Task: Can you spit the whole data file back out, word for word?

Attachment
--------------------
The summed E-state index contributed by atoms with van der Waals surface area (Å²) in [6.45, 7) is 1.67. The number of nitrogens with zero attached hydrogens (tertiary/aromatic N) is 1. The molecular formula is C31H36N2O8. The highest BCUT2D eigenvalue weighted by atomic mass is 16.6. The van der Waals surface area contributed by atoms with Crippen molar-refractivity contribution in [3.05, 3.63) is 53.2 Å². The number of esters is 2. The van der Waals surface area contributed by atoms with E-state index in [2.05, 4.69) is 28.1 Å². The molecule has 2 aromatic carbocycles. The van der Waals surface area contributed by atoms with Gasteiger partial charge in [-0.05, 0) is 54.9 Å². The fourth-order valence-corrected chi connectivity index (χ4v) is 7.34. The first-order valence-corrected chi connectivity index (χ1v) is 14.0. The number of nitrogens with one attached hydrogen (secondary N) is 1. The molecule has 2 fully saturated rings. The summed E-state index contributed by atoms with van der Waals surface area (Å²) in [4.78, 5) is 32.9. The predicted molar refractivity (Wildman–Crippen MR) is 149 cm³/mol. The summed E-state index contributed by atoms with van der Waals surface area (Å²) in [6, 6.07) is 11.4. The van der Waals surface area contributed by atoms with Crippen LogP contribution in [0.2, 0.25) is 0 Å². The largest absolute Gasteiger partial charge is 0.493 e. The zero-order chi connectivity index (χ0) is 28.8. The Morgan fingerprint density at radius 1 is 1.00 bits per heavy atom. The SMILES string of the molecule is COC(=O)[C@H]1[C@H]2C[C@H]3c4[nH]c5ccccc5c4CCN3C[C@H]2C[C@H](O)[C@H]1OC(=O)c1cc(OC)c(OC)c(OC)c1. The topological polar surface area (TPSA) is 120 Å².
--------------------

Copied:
The summed E-state index contributed by atoms with van der Waals surface area (Å²) in [6.45, 7) is 1.67. The number of nitrogens with zero attached hydrogens (tertiary/aromatic N) is 1. The molecular formula is C31H36N2O8. The highest BCUT2D eigenvalue weighted by atomic mass is 16.6. The van der Waals surface area contributed by atoms with Crippen molar-refractivity contribution in [3.05, 3.63) is 53.2 Å². The number of esters is 2. The van der Waals surface area contributed by atoms with E-state index in [2.05, 4.69) is 28.1 Å². The molecule has 2 aromatic carbocycles. The van der Waals surface area contributed by atoms with Gasteiger partial charge in [-0.05, 0) is 54.9 Å². The fourth-order valence-corrected chi connectivity index (χ4v) is 7.34. The first-order valence-corrected chi connectivity index (χ1v) is 14.0. The number of nitrogens with one attached hydrogen (secondary N) is 1. The molecule has 2 fully saturated rings. The summed E-state index contributed by atoms with van der Waals surface area (Å²) in [4.78, 5) is 32.9. The predicted molar refractivity (Wildman–Crippen MR) is 149 cm³/mol. The summed E-state index contributed by atoms with van der Waals surface area (Å²) in [6, 6.07) is 11.4. The van der Waals surface area contributed by atoms with Crippen LogP contribution in [0.2, 0.25) is 0 Å². The largest absolute Gasteiger partial charge is 0.493 e. The zero-order chi connectivity index (χ0) is 28.8. The Morgan fingerprint density at radius 1 is 1.00 bits per heavy atom. The SMILES string of the molecule is COC(=O)[C@H]1[C@H]2C[C@H]3c4[nH]c5ccccc5c4CCN3C[C@H]2C[C@H](O)[C@H]1OC(=O)c1cc(OC)c(OC)c(OC)c1. The topological polar surface area (TPSA) is 120 Å².